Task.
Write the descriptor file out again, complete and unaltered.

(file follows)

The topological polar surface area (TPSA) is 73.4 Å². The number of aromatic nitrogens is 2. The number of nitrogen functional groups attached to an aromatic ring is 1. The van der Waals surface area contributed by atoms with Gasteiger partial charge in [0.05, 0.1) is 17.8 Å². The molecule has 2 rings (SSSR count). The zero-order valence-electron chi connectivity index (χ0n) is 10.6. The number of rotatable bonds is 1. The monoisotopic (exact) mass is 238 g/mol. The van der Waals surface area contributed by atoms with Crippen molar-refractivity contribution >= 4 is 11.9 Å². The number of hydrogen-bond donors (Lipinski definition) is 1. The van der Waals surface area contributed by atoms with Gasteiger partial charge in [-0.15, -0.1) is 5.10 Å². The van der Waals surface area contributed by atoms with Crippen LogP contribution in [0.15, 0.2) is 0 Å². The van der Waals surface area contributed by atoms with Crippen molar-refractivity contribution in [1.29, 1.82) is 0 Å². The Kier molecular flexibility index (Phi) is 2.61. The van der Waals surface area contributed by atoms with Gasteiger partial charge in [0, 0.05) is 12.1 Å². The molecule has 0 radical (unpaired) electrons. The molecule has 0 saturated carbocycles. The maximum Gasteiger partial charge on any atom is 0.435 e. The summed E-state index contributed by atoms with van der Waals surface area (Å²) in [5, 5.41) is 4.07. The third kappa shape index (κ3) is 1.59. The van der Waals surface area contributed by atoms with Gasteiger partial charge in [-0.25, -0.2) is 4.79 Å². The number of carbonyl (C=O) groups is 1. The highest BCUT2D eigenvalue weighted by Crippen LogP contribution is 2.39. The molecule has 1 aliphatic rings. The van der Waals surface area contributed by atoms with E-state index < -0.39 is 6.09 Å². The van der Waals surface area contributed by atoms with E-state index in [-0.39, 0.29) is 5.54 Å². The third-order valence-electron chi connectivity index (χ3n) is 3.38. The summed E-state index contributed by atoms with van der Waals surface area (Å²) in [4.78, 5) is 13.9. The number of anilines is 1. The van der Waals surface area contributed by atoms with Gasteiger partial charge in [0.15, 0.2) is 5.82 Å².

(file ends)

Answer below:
The topological polar surface area (TPSA) is 73.4 Å². The number of aromatic nitrogens is 2. The number of nitrogen functional groups attached to an aromatic ring is 1. The van der Waals surface area contributed by atoms with Gasteiger partial charge in [0.05, 0.1) is 17.8 Å². The molecule has 2 rings (SSSR count). The zero-order valence-electron chi connectivity index (χ0n) is 10.6. The number of rotatable bonds is 1. The monoisotopic (exact) mass is 238 g/mol. The van der Waals surface area contributed by atoms with Crippen molar-refractivity contribution >= 4 is 11.9 Å². The number of hydrogen-bond donors (Lipinski definition) is 1. The van der Waals surface area contributed by atoms with Gasteiger partial charge in [-0.15, -0.1) is 5.10 Å². The van der Waals surface area contributed by atoms with Crippen LogP contribution in [0.15, 0.2) is 0 Å². The van der Waals surface area contributed by atoms with Crippen molar-refractivity contribution in [1.29, 1.82) is 0 Å². The Kier molecular flexibility index (Phi) is 2.61. The van der Waals surface area contributed by atoms with Gasteiger partial charge in [0, 0.05) is 12.1 Å². The molecule has 0 radical (unpaired) electrons. The molecule has 0 saturated carbocycles. The maximum Gasteiger partial charge on any atom is 0.435 e. The summed E-state index contributed by atoms with van der Waals surface area (Å²) in [5, 5.41) is 4.07. The third kappa shape index (κ3) is 1.59. The van der Waals surface area contributed by atoms with Gasteiger partial charge in [-0.25, -0.2) is 4.79 Å². The number of carbonyl (C=O) groups is 1. The highest BCUT2D eigenvalue weighted by Crippen LogP contribution is 2.39. The molecule has 1 aliphatic rings. The van der Waals surface area contributed by atoms with E-state index < -0.39 is 6.09 Å². The van der Waals surface area contributed by atoms with E-state index in [-0.39, 0.29) is 5.54 Å². The third-order valence-electron chi connectivity index (χ3n) is 3.38. The summed E-state index contributed by atoms with van der Waals surface area (Å²) in [4.78, 5) is 13.9. The number of anilines is 1. The van der Waals surface area contributed by atoms with Gasteiger partial charge in [0.15, 0.2) is 5.82 Å².